September 8, 2013

KNISELY: Setting a terrible example


---- — I was going to let this whole thing go, but I have decided I just can’t.

And I should probably know better because my mom always told me, “Never argue with a fool because listeners can’t tell the difference.” But this won’t be the first time I’ve ignored my mom’s advice.

So, who’s the fool in question here? Miley Cryus.

Her “performance” at the MTV Video Music Awards was bad enough, but then her comments about it days later were just mind-numbingly infuriating.

In case you missed it (for which I would be envious), she stripped down to a skin-colored bikini and “danced” with a fully clothed Robin Thicke.

The performance was all people talked about for days. So much so that Miley finally responded. If the interview hadn’t come over the news wire at work, I likely would have not seen it. I wish I hadn’t.

She told a documentary crew she knew she’d be making history, as many VMA performances do, she said.

But what surprised her, she went on to say, was that people were still talking about it days later.

“We’re three days later and people are still talking about it. They’re overthinking it,” she said. “You’re thinking about it more than I thought about it when I did it. Like, I didn’t even think about it ‘cause that’s just me.”

Really, Miley?

How did you A) really think you were making history and B) if you were really making history, wouldn’t that be something you would want to put a little thought into?

How on earth can you construe the fact that you were grinding on a man in your underwear on national TV as “making history”? The fact that you called your performance historical is an insult to historians everywhere. I highly doubt anyone will ever study your performance in the name of history.

But I digress. All of that isn’t my real problem with her performance.

Because of how she started her career, whether she wants to change her image or not, she — like so many female performers who have taken a similar path — have a moral obligation to their young fans.

Little girls look to women to learn how to act. And yes, Miley, that includes you.

I don’t have a daughter but I have nieces, and it saddens me to think they could ever possibly look to women like Miley Cyrus for how to behave. To think they will grow up in a world where she is a role model in any capacity makes me shudder.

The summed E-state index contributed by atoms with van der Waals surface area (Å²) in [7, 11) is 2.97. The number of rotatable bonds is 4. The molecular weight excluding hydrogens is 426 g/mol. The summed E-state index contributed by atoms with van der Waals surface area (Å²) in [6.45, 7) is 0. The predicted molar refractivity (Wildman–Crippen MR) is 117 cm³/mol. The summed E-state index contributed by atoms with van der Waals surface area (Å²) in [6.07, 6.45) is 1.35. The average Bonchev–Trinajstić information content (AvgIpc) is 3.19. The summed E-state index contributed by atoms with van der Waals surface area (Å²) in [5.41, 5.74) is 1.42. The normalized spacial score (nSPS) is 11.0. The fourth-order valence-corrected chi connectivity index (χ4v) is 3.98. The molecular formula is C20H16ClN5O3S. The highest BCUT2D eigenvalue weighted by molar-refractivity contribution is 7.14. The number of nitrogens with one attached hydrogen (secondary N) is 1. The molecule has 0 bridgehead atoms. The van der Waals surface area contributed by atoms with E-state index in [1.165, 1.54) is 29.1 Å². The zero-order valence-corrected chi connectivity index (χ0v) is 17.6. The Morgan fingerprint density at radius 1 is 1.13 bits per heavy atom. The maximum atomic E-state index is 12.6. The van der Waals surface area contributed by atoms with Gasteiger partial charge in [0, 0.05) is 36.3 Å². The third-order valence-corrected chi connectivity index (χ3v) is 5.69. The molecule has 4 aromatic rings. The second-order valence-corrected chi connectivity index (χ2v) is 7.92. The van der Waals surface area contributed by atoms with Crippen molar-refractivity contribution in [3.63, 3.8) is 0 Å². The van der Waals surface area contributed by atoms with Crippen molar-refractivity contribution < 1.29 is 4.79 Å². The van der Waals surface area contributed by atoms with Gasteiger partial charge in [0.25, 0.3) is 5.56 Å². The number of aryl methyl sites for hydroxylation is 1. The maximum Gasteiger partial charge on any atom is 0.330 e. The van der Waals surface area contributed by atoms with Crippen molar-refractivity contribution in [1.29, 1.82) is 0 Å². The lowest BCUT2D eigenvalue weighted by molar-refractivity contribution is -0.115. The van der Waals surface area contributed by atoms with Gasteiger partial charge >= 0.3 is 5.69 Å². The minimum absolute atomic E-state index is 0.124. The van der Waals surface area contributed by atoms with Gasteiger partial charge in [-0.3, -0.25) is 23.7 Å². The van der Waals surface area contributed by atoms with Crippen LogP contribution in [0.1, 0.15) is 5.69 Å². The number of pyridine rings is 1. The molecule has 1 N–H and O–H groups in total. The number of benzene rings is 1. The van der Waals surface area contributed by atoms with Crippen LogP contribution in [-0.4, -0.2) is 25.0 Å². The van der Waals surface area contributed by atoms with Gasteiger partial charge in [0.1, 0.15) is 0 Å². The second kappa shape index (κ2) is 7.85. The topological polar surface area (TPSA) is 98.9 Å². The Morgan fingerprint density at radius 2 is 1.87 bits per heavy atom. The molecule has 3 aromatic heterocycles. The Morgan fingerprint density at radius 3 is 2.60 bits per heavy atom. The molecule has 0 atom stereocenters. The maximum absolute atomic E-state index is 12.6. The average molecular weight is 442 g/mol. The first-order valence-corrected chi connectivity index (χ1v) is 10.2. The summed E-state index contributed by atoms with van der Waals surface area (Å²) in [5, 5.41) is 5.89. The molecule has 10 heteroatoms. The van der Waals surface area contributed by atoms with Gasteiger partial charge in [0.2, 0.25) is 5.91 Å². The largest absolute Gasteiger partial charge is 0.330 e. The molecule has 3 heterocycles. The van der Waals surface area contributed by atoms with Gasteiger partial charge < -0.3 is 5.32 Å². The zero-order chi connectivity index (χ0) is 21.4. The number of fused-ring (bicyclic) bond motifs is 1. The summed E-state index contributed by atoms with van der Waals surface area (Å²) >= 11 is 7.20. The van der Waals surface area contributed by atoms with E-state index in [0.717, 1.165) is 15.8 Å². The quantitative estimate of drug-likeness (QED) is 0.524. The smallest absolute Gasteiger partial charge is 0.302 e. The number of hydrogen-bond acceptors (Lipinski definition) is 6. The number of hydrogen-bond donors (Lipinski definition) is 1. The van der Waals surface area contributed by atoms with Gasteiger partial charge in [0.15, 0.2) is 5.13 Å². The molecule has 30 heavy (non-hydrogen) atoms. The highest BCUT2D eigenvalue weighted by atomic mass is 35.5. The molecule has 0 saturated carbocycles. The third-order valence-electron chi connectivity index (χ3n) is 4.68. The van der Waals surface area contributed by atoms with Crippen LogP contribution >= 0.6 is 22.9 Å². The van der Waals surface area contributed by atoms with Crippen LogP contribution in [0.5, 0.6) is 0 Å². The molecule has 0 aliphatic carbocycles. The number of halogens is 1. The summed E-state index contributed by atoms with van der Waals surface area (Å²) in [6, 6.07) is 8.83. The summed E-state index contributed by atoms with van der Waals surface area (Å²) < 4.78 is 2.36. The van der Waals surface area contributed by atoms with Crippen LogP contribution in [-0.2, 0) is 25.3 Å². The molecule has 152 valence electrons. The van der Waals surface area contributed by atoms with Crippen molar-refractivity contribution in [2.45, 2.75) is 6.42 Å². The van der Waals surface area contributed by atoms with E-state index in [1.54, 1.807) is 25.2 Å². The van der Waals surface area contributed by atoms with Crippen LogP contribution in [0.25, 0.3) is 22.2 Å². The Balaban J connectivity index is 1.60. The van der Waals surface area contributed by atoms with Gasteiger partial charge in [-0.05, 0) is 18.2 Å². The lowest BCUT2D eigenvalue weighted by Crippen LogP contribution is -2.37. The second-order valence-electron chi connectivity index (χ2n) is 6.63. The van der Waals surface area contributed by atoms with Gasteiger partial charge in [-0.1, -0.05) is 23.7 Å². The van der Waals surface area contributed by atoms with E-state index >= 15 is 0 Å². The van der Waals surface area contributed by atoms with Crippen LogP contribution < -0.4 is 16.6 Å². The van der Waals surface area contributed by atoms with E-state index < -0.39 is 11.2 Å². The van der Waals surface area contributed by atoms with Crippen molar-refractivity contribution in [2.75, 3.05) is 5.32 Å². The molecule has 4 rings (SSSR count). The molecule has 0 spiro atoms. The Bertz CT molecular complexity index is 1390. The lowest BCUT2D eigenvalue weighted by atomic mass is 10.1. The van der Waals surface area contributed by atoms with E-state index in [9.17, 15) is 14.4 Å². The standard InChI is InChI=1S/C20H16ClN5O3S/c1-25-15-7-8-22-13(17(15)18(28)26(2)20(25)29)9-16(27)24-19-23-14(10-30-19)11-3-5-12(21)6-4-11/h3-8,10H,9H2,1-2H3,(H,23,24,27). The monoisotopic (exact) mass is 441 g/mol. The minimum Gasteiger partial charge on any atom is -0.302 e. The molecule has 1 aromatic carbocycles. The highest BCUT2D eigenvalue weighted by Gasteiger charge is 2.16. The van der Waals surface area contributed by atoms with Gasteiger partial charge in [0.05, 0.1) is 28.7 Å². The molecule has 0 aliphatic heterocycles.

If I sound like I’m up on a soapbox right now, it’s probably because I am. There are few things in this world that will throw me up on a soapbox faster than women setting a bad example for girls. Women ignoring their responsibility to the next generation pushes me to the edge, and then when someone blatantly disrespects that obligation, I get angry. Clearly.

So, Miley, you have freedom of speech and you’re welcome to do whatever you want. But, since you’re trying so hard to be an adult, let me give you some advice. Part of being an adult is understanding the limits of your freedom. You may have the right to do something, Miley, but that doesn’t make it right.

And the message that you sent to your young fans isn’t right. In fact, it’s wrong. Your actions told all those little girls watching you that it’s cool to disrespect yourself. That’s it OK to prance around half-naked and degrade yourself for a man. That it’s history-making to provocatively touch a married man.

And whether you like it or not, Miley, your obligation to those younger fans supersedes your right to say and do whatever you please. You trained these young girls to look up to you a long time ago and now you have to stand by that.

And when chosen to perform on the VMAs, you should have stood up for yourself and for all those girls watching at home.

So, if you want to be seen as an adult, Miley, here’s a tip: Act like one.

Misty Knisely is managing editor of the Pharos-Tribune. She can be reached at 574-732-5155 or at